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Peugeot's revolutionary 3008 Hybrid4 has become even more appealing to fleets since we first drove it last September.
Two months later, and following an enquiry made by BusinessCar, the HMRC ditched the 3% BIK penalty for diesel hybrids, so the 3008 now commands just 10% BIK.
The 3008 Hybrid4 still holds plenty of appeal in its own right, not least its headline figures of 99g/km and 74.3mpg. The battery and the electric motor are packed tightly at the back of the car, so the motor can power the rear wheels, rendering it four-wheel drive. The flipside is that this also impedes the boot space by around 15%, so there's 354 litres available.
A dial on the centre console allows the driver to switch from the standard automatic setting through Sport, 4WD and ZEV (zero emissions) modes, while the exact transfer of power and regeneration via the brakes and under deceleration is displayed on the screen at the top of the dash.
Save for unconventionally quiet starts, the Hybrid4 is a conventional drive. It rides and handles well for an MPV and is, for the most part, refined. The only other noticeable characteristic is a large amount of engine braking that almost negates the need to use the brake pedal under normal conditions.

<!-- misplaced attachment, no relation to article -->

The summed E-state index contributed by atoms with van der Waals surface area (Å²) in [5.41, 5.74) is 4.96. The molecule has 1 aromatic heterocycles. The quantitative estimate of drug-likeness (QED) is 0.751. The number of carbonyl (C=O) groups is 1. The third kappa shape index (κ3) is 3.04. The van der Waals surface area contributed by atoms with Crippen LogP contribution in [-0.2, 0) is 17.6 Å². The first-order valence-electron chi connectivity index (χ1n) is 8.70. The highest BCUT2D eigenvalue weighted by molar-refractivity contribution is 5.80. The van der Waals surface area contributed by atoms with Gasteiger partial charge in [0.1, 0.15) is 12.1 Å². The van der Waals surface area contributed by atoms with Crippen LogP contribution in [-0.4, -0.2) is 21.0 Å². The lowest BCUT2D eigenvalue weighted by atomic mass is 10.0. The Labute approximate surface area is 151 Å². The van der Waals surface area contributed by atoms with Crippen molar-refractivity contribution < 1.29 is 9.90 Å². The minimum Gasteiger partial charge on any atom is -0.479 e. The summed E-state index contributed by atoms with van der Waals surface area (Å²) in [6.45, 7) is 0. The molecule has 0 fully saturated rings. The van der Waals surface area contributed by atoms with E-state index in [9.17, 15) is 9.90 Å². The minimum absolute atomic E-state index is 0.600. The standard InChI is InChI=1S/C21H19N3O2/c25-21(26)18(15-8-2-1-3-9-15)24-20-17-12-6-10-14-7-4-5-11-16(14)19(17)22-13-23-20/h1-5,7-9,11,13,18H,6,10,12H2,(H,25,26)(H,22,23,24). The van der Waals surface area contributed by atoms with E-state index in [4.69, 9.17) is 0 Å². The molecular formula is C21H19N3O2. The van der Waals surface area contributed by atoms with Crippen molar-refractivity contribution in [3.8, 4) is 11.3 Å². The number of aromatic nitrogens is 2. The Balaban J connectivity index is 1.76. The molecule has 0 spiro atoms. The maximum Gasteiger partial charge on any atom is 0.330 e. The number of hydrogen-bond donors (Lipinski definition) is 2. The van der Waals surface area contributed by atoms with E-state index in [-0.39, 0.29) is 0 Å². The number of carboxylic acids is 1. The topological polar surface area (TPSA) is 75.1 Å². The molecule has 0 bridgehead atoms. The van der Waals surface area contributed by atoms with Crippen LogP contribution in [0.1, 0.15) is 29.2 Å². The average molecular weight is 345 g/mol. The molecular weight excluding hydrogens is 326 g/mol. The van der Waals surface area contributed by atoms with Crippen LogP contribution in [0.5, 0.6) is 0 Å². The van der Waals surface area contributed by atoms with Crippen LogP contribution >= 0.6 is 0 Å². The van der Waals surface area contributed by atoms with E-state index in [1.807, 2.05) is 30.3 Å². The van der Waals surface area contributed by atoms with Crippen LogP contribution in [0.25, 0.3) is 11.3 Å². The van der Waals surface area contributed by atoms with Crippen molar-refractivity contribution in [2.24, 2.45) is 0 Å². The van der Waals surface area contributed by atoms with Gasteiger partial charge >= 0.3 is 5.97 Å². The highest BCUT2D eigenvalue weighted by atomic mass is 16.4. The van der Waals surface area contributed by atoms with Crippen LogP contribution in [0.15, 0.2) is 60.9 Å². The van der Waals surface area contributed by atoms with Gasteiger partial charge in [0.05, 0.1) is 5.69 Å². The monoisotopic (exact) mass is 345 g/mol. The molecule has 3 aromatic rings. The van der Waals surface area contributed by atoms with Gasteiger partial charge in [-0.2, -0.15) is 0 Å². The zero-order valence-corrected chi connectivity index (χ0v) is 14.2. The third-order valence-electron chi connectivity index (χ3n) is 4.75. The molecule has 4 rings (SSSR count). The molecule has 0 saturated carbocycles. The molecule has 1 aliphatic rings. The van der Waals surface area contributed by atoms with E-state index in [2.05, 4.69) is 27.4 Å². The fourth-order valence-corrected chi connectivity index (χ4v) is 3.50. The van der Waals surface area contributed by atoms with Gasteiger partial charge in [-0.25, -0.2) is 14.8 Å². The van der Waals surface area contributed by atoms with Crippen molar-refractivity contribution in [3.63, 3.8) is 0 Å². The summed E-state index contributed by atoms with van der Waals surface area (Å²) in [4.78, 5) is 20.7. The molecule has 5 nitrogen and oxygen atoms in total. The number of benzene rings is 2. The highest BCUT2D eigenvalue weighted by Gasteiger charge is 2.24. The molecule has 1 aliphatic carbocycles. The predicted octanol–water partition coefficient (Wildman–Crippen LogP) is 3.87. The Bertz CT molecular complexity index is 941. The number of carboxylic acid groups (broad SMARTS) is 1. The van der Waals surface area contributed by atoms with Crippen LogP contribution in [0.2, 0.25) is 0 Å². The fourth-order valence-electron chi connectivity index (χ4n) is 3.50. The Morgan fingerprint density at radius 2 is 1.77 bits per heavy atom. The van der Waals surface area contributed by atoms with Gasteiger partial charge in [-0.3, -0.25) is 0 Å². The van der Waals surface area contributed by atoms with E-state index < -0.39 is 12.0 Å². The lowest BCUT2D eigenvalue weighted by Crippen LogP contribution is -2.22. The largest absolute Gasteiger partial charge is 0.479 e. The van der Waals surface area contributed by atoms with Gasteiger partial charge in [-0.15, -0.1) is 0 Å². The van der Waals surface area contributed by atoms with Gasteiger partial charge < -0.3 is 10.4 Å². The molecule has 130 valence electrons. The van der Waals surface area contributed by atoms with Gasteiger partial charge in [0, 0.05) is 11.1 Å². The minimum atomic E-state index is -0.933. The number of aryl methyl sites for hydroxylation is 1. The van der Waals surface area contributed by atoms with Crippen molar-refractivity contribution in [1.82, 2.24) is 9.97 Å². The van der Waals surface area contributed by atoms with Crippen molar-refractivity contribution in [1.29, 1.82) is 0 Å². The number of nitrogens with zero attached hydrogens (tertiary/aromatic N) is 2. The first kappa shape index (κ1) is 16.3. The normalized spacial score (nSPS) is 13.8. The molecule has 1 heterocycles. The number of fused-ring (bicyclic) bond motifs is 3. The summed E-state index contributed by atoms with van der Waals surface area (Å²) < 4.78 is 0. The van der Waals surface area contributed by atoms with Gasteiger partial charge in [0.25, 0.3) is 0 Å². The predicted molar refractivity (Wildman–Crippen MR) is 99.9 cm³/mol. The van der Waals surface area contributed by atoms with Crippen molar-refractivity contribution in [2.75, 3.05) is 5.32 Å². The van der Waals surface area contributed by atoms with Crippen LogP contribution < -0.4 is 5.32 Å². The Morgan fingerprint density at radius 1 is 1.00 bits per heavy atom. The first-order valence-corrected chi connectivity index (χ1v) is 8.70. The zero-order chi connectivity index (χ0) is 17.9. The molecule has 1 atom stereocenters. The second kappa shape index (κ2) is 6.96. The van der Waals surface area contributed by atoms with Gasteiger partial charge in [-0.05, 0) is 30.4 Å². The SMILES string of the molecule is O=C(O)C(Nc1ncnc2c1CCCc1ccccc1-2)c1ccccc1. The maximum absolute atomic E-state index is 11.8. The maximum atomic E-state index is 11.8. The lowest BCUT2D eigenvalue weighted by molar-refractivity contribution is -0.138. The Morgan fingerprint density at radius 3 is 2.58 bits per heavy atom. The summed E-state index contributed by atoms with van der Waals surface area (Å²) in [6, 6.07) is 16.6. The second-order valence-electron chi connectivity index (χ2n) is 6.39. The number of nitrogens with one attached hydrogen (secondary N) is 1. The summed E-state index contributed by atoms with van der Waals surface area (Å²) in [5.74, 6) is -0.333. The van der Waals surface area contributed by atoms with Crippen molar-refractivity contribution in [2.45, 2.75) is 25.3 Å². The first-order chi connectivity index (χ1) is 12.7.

For all its merits, the Peugeot is heavily flawed by its lofty P11D price and poor CVT transmission. Known as EGC, it's in no way smooth and doesn't transfer power anywhere near quickly enough at low speeds, which makes leaving roundabouts and junctions fraught affairs. We also found the car failed to engage electric-only mode with the windscreen demisters or air conditioning switched on in any capacity.
Despite these niggles and the steep initial outlay, the Hybrid4 still manages to outdo its fellow 2.0-litre HDi 3008s on whole-life costs, so it is the best value and the most eco-friendly option for fleets.